Great Issues in Energy Symposium: Climate

Thursday, April 2, 2009

iceberg photo Thayer School of Engineering at Dartmouth presented the first Great Issues in Energy Symposium held on the Dartmouth campus.

Climate change resulting from burning fossil fuels and other human activities is widely thought to be underway and accelerating. Many anticipate catastrophic consequences if we do not make large changes to limit our impacts on climate. Motivating and enabling such change, however, represents a major challenge for both public policy and technology, and is thus a topic of intense debate and research in multiple intersecting societal and intellectual domains.

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Featured Speakers

About the Speakers

Jason Grumet Jason Grumet has 20 years of experience working at the intersection of science, policy, and politics and was a senior advisor to the Obama campaign on energy and environmental issues. As president of the Bipartisan Policy Center, Jason oversees development of substance-based, bipartisan solutions through constructive argument and principled compromise in the areas of national security, health care, energy, transportation, and agriculture. Under his direction, the National Commission on Energy Policy released an influential report "Ending the Energy Stalemate: A Bipartisan Strategy to Meet America's Energy Challenges" in 2004. Jason is a frequent witness at Congressional hearings and has made appearances on NBC News, CNN, MSNBC, The News Hour with Jim Lehrer, and National Public Radio. He received a Bachelor of Arts degree from Brown University and his Juris Doctorate from Harvard University.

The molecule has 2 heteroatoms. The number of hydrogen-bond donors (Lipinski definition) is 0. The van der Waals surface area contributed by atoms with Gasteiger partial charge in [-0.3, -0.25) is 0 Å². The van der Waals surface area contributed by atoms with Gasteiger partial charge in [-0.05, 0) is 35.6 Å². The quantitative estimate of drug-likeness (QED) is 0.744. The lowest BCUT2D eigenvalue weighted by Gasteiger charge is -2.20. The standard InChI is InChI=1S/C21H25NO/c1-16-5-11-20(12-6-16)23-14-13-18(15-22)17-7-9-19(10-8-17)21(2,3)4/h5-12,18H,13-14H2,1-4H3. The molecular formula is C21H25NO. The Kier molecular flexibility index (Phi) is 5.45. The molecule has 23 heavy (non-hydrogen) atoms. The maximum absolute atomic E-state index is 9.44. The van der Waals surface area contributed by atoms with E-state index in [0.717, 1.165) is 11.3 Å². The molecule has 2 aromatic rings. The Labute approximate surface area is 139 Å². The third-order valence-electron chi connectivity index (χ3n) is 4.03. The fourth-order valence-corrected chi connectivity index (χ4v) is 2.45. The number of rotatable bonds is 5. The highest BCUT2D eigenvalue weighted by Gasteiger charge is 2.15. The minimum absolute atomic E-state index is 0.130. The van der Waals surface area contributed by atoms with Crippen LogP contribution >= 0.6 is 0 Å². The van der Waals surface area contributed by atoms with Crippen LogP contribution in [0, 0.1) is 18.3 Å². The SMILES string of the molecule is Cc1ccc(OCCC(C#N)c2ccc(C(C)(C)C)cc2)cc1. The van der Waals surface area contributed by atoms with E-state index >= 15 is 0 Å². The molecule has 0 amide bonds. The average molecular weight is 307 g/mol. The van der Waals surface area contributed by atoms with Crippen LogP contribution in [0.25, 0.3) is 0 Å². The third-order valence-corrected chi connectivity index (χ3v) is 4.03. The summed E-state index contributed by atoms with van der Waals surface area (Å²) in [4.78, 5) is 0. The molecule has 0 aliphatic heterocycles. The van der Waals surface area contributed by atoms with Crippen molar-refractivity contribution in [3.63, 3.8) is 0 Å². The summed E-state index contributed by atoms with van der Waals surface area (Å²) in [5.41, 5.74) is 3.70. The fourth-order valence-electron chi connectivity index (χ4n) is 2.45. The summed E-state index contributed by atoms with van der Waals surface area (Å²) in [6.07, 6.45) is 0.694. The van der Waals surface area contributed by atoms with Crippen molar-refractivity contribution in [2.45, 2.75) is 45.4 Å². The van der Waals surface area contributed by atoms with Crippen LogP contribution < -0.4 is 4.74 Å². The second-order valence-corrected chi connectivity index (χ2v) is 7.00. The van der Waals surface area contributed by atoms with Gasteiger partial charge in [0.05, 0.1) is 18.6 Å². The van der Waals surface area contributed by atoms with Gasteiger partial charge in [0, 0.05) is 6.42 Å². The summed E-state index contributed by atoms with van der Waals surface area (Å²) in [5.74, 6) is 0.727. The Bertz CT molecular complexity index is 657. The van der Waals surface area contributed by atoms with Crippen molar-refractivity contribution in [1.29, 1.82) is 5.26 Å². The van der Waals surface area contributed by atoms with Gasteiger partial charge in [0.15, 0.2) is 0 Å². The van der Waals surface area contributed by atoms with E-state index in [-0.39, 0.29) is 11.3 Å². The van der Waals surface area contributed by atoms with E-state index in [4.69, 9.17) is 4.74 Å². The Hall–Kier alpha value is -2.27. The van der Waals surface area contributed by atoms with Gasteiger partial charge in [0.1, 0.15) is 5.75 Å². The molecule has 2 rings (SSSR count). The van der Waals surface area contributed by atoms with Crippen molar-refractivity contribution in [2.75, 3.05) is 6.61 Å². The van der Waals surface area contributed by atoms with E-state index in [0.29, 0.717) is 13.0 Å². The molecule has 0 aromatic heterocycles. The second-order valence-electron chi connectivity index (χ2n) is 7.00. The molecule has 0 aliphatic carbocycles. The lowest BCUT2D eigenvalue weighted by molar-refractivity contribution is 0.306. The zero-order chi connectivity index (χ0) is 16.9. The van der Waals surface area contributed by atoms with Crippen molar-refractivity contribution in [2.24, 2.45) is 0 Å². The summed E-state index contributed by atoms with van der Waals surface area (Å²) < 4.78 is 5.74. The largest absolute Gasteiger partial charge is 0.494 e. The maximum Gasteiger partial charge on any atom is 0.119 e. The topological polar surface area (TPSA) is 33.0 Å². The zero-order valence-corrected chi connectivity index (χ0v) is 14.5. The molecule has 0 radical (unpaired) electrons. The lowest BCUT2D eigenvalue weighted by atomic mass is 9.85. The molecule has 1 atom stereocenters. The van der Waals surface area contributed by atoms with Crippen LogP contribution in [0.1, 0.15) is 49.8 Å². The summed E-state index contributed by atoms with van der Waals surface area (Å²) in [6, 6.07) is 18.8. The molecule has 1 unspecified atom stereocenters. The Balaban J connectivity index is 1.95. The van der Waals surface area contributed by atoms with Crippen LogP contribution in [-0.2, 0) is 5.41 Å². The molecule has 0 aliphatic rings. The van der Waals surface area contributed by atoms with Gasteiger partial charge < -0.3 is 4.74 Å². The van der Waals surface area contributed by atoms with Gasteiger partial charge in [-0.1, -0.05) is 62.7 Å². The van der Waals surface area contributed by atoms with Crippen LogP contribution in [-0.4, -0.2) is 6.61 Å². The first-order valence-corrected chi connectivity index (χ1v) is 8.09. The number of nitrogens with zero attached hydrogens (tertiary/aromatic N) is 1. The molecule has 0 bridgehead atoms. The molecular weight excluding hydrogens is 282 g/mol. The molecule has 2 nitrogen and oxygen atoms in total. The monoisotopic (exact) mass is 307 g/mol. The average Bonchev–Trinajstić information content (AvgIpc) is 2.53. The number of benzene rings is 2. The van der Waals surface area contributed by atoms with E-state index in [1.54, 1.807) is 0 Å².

James Hansen James Hansen is one of the world's leading climate scientists with dozens of papers on the subject in top-tier journals. For over two decades, he has been active in understanding and projecting potential human impact on climate, as well as bringing these impacts to the attention of the public. A member of the American Academy of Science, Dr. Hansen is the recipient of many distinguished awards including the Leo Szilard Lectureship of the American Physical Society, Dan David Prize Laureate, Duke of Edinburgh Conservation Medal of the World Wildlife Fund, Riger Revelle Medal of the American Geophysical Union, John Heinz Environment Award, and the National Wildlife Federation Conservation Achievement Award. He holds a Ph.D. in physics, M.S. in astronomy, and B.A. in physics and mathematics, all from the University of Iowa.